Keeping trick-or-treaters street-safe on Halloween night
Taking to the streets in search of candy makes Halloween a favorite holiday for children, but it's also one of the deadliest nights of the years for pedestrians.
The National Highway Traffic Safety Administration finds Halloween is one of the top three days for pedestrian injuries and fatalities, and the Center for Disease Control and Prevention estimates children are four times more likely to be struck on Halloween by a car or truck than on any other day of the year.
A 2012 study from State Farm Insurance finds an average of 5.5 child pedestrian fatalities each year on Oct. 31, more than double the number for other days. The report also found more than 60 percent of the pedestrian accidents occurred between 5 and 9 p.m., with nearly a quarter of them occurring between 6 and 7 p.m.
Tracy Noble, spokeswoman for AAA Mid-Atlantic noted one of the biggest threats is children darting onto the street, between cars. The report from State Farm found more than 70 percent of accidents occurred away from an intersection or crosswalk.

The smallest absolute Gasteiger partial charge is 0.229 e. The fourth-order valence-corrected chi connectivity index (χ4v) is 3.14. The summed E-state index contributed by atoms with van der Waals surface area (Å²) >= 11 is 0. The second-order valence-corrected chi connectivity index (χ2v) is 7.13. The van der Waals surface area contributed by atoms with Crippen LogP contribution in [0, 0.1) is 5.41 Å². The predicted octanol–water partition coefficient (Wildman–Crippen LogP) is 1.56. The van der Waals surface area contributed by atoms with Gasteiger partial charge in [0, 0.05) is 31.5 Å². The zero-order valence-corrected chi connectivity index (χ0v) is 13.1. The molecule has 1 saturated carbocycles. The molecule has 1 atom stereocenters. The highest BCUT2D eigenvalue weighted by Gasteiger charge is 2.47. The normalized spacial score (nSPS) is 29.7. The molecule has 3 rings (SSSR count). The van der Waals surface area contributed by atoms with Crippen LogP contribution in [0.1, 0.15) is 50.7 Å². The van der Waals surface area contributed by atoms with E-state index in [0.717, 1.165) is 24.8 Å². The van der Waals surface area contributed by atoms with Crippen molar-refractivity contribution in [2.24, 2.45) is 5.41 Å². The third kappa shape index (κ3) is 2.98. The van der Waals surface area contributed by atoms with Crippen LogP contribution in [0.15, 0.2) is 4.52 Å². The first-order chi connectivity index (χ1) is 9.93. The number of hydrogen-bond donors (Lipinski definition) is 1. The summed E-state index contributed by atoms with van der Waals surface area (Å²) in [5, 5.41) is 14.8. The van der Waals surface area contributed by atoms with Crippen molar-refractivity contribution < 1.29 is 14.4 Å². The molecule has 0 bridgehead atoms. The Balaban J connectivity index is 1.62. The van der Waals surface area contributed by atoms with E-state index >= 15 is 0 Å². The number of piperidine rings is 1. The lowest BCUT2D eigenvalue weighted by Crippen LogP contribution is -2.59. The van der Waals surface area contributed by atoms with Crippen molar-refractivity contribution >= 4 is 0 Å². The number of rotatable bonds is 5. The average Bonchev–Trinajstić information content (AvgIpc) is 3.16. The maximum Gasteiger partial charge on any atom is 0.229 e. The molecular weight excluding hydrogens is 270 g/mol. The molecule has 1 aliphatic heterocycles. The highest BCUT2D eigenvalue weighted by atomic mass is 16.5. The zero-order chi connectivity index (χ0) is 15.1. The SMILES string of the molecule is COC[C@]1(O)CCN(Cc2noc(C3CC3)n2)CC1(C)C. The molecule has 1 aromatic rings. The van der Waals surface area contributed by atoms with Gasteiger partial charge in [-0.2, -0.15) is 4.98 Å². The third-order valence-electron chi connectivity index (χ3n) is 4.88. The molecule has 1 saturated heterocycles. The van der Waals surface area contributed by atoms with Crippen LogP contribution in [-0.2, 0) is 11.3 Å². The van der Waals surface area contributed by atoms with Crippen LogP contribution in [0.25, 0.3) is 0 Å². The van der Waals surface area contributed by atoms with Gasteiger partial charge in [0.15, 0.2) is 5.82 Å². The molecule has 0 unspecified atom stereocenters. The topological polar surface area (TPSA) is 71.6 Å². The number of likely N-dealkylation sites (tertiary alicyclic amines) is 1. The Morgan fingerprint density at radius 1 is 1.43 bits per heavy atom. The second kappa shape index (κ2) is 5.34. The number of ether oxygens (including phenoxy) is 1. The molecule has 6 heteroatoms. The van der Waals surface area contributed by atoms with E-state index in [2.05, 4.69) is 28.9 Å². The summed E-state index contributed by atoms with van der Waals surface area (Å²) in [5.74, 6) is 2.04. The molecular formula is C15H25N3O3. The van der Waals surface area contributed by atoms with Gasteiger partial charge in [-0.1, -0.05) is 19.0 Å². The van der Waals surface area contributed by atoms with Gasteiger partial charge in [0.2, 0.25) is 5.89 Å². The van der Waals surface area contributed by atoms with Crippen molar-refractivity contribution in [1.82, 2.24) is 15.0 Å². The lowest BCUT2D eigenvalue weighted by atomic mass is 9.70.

"There are going to be droves of people out and about walking up and down the street, we need pedestrians and those out trick-or-treating to be very vigilant while out walking," Noble said.
AAA Mid-Atlantic suggests drivers drive at least 5 miles per hour slower than the posted speed limit while in residential neighborhoods and broaden their field of vision to be on the lookout for children in dark costumes or running towards the street.
Parents are encouraged to make their children's costumes as visible as possible, avoiding dark colors, using reflective tape and carrying a flashlight or glow stick. Pedestrians should stay on sidewalks and if none are available-walk on the left side of the road, facing traffic.
Additionally, as Halloween increases in popularity amongst adults, Noble said there are more instances of drunk driving around the holiday. This is especially dangerous because Halloween falls on a Friday this year, meaning young children will be out at the same time as party-going adults.
"People are making it a much larger holiday than it was 10 or 12 years ago," she said. "So there are going to be adult Halloween parties where people will be at house parties and bars and restaurants, and unfortunately some of these people will be impaired."